The European Secretariat of German Culture NGOs organizes a CAE German Hub meeting on 7th and 8th of November in Berlin. Representatives from Germany based CAE member organizations, experts and culture politicians will discuss with CAE Secretary General Tere Badia the CAE Appeal for the European Elections 2019, fresh outcomes from the BTO-conference in Bucharest and cultural perspectives to the German EU presidency 2020.
Mobility Information Points (MIP) are information centres and/or websites in several European countries, and one in the USA, who aim to tackle administrative challenges that artists and cultural professionals can face when working across borders. Relevant issues can be around visas, social security, taxation, customs etc.
MIP are members of On the Move and usually key players at national and European levels who advocate – together with other networks and organisations – for better conditions for artists and cultural professionals working internationally.
Find the MIP presentation and the contacts here.
These thought-provoking and informative reports from the plenary meeting (programme) in Porto highlight the most pivotal points which were debated:
– Producing in the margins
– The forces of the market
– Artistic creation outside the urban areas
– Live time, alive in time
IETM has relaunched it’s call for a new Secretary General. The job description and the application conditions are here, the deadline is 1st of September.
Culture Action Europe’s upcoming annual Beyond The Obvious conference is entitled ctrl+shift HUMAN: Arts, Sciences and Technologies in Code Dependent Societies and will take place in Timisoara, Romania from 25 to 27 October, 2018. This will also include Culture Action Europe Members’ Forum and Annual General Meeting. CAE will bring together various experiences and practices from the fields of arts and culture, sciences, technologies, activisms, theory and politics, to explore possible cross-disciplinary answers and diverse actions towards the challenging relations between Technology and Humans. How to keep our humanity in this and find new forms of sense making in a post productive and global society? What are the new models in those relations, and which role does culture, the arts and education play? Are our institutions ready for it, aware of their new role? Which organizations and policies are needed to foster alternative, transsectorial and intercultural competences?
More at Beyond the Obvious
The documents and links, collected and assembled since last year, are describing the current status of the performing arts in European countries. They are formed like a bibliography and cover the following topics:
- Artists searching for cooperation and work opportunities in other European counties,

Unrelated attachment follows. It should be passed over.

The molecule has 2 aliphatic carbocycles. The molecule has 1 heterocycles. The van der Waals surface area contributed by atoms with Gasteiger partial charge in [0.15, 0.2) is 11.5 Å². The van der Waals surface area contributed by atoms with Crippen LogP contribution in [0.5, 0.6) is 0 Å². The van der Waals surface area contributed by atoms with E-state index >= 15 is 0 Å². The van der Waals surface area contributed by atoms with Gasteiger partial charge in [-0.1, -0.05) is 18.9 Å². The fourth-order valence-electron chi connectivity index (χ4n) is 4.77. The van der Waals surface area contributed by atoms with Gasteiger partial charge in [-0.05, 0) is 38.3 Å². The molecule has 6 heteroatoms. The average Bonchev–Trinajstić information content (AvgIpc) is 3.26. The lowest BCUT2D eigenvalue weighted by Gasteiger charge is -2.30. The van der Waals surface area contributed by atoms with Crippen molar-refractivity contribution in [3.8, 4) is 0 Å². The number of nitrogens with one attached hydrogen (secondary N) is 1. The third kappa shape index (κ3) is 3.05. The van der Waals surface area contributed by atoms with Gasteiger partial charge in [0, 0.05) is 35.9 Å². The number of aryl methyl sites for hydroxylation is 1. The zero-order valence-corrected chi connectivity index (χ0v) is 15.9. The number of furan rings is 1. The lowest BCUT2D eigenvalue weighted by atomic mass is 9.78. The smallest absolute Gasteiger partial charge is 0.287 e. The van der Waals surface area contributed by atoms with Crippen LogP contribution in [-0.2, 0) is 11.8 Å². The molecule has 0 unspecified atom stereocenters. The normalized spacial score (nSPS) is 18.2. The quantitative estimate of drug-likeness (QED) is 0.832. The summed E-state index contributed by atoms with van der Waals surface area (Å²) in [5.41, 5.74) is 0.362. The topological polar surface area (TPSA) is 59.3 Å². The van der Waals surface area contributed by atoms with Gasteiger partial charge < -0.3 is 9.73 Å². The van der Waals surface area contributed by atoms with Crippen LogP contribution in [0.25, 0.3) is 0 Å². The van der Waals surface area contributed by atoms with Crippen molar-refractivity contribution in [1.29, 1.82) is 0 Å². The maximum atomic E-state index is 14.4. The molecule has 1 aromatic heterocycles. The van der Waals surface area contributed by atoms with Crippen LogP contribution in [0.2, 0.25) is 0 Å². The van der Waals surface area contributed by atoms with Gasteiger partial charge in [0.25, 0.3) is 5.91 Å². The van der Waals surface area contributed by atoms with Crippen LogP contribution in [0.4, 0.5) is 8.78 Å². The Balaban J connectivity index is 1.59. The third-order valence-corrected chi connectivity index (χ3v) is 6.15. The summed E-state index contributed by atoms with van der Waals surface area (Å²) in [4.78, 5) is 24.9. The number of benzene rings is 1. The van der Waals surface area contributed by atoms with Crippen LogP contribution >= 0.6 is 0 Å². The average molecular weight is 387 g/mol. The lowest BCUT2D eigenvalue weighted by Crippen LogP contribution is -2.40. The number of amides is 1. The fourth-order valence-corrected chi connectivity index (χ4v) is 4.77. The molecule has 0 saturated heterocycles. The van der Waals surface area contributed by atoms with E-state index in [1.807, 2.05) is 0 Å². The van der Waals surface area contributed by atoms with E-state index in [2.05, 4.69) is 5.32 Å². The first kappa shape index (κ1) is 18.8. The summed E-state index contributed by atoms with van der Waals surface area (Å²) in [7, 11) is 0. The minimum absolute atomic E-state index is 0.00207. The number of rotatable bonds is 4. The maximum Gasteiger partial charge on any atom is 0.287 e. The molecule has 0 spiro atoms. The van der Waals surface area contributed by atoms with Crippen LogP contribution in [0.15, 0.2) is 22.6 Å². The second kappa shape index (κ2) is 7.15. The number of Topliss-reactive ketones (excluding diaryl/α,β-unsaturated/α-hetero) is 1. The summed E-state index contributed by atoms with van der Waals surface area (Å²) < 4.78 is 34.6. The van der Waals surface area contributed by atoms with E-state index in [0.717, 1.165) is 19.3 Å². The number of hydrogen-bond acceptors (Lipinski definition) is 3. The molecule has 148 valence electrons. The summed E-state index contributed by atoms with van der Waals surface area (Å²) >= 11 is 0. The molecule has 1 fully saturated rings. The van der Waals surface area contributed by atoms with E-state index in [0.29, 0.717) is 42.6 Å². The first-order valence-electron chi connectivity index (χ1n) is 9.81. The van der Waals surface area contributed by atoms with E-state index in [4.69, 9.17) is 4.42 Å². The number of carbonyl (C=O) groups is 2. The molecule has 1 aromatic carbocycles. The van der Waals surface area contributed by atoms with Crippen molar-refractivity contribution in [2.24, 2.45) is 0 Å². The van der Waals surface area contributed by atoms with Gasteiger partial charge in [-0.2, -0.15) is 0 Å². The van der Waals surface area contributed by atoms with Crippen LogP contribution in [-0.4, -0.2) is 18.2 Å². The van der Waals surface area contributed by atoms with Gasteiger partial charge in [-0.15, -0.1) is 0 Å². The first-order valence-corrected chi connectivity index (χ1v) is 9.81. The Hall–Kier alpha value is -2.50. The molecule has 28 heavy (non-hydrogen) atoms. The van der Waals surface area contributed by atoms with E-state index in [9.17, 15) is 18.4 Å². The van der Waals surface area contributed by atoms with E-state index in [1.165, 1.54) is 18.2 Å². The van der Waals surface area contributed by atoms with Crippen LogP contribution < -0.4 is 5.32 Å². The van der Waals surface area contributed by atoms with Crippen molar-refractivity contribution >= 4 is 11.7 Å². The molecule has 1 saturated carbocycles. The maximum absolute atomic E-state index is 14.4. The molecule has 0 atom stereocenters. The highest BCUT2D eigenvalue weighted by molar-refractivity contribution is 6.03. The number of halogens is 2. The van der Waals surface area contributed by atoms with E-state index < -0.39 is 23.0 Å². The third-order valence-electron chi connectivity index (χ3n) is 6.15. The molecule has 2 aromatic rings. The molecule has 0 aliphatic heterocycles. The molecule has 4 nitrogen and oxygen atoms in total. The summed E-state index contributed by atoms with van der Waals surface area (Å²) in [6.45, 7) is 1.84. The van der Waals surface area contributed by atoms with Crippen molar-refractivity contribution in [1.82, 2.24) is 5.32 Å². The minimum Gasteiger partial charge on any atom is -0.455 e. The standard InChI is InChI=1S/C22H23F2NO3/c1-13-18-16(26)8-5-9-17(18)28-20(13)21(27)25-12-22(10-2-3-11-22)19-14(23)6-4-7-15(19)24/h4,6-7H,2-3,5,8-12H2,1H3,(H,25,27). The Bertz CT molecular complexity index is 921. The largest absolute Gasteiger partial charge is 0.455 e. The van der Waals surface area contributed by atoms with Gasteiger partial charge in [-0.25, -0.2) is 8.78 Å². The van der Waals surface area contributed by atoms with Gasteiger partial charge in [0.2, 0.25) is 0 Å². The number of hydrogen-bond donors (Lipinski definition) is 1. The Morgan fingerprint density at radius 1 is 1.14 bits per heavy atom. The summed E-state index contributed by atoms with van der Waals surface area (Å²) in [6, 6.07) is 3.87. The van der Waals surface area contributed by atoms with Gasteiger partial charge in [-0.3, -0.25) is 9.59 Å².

- Information centres and theatre institutes which research and compile information for artists.
- Cultural-political networks using this material to develop arguments for the promotion of the performing arts,
- Academic institutions searching for sources about the situation of the performing arts in Europe.
The documents and links have been split into five areas:
- Information about national cultural politicians and the promotion of culture, presentation of the cultural landscape
- The existing structures within the cultural landscape of the performing arts: institutions / festivals / projects / promotion
- The social situation of artists (income, professional status, life circumstances)
- Mobility (forms of and opportunities for mobility, promotion, barriers to mobility)
- Social debate and aesthetic developments
Three research areas are available:
This research was initiated by the Flanders Arts Institute, Brussels, and ITI Germany (as member of the European Network of Information Centres for the Performing Arts / ENICPA).
Funded by the Federal Government Commissioner for Culture and the Media, a large part was completed in workshops of the European Secretariat of German Culture NGOs, with associations of independent performing artist from various European countries, the Federal Association of the Performing Arts (Bundesverband Freie Darstellende Künste), as well as members of Project Passage 23E.
In the coming weeks, ENICPA members and relevant networks and institutions are invited to contribute further information.
Please contact the board of ENICPA to take part.
Culture Action Europe welcomes that the European Commission’s proposal from May 30 keeps Creative Europe as a self-standing programme, with a budgetary increase from 1.4 billion € (2014-2020) to 1.8 billion € (2021-2027). CAE welcomes continuity of the programme as a promising development strongly promoted by CAE and its members.
While awaiting further details that describe the financial allocations, CAE encourage European Institutions to ensure that at least 1% of each of these policy domains is allocated to culture.
Read: Creative Europe: Programme Analysis and Recommendations
Press release: Stand alone programme for Creative Europe secured
Join: 1% for Culture Campaign